It didn’t take long after beginning work when I really started showing my true career potential. Working long nights in a bar teaches you a lot about people skills, working under pressure, and keeping your cool even if you want to do bad things to the person across from you (I’m sure all of us in a corporate environment can appreciate these skills). Having to work for $2.65 an hour plus tips also gives you tremendous drive, as I would often say to myself “I remember what it’s like to be broke, and I am NEVER going back!” My career began growing rapidly, and I started receiving emails and phone calls from headhunters from across the country.

Given where I was back then and where my career is now headed, I will never forget the boost that I got from my mentor. I “found” my mentor just by striking up a conversation in a bar, so I know that all you friendly monkeys out there can find someone to believe in you, too.

Comments (9)

  • GrandJury's picture

    Great story man. Glad you got on track and able to escape the bar scene...I have a couple friends working at the local bars and I can see it takes a huge toll on them.

    I love hearing stories like this about how people can meet someone that will drastically change their lives for the better at the most random places at the most random times. It's funny how life works.

    What are you doing at the engineering firm? Do you like it? And also, what are some of the "lawyer" words that he helped you implement into your resume to replace the overused phrases that you can find in everyone's resume?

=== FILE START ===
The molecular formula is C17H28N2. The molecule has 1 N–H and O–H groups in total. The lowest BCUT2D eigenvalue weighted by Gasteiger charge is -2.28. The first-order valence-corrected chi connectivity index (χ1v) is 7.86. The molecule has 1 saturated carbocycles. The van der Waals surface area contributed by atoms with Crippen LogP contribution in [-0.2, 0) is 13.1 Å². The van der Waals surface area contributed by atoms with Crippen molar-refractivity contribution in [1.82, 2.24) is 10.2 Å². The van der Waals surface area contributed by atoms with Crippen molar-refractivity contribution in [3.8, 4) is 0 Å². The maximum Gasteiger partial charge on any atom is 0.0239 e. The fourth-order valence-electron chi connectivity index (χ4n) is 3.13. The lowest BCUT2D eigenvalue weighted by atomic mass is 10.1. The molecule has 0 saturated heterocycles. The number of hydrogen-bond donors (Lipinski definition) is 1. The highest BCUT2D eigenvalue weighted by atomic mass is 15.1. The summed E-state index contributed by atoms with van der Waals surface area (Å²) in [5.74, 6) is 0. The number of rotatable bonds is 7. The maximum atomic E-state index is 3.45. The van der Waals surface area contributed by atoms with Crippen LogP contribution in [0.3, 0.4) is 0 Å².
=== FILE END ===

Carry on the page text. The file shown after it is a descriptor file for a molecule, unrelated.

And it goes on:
• mgotrade's picture

    "Hmm, great post. Just one question though, since this is generally a finance-related site, are you looking to get into banking after the internship with the engineering firm?" - ChunkyMonkey

    It's not an internship, it's a very very good full time job. And yes, I am considering finance and trading later on down the line. It would be easy to transition to finance considering that I do modeling all day and work with very big purchase orders. Working on the commercial side in a F500 company is a great gig, not only for the technical and modeling experience, but because you get to see all aspects of the product development cycle. This is very good experience to draw on when you are, later on, evaluating a company's future investing potential.

    Plato, you're spot on. Too often people get caught in this email-and-cold calling mindset. Spending five minutes making small talk at the right time with the right people will do more than sending a hundred cold resumes. I've done both!

    And, yes, while this particular mentor helped me get a financial engineering position, the lesson learned here is universal across all industries. When I make a career change, I will still be calling on my friends to help me out.

    "Death smiles at us all. All a man can do is smile back."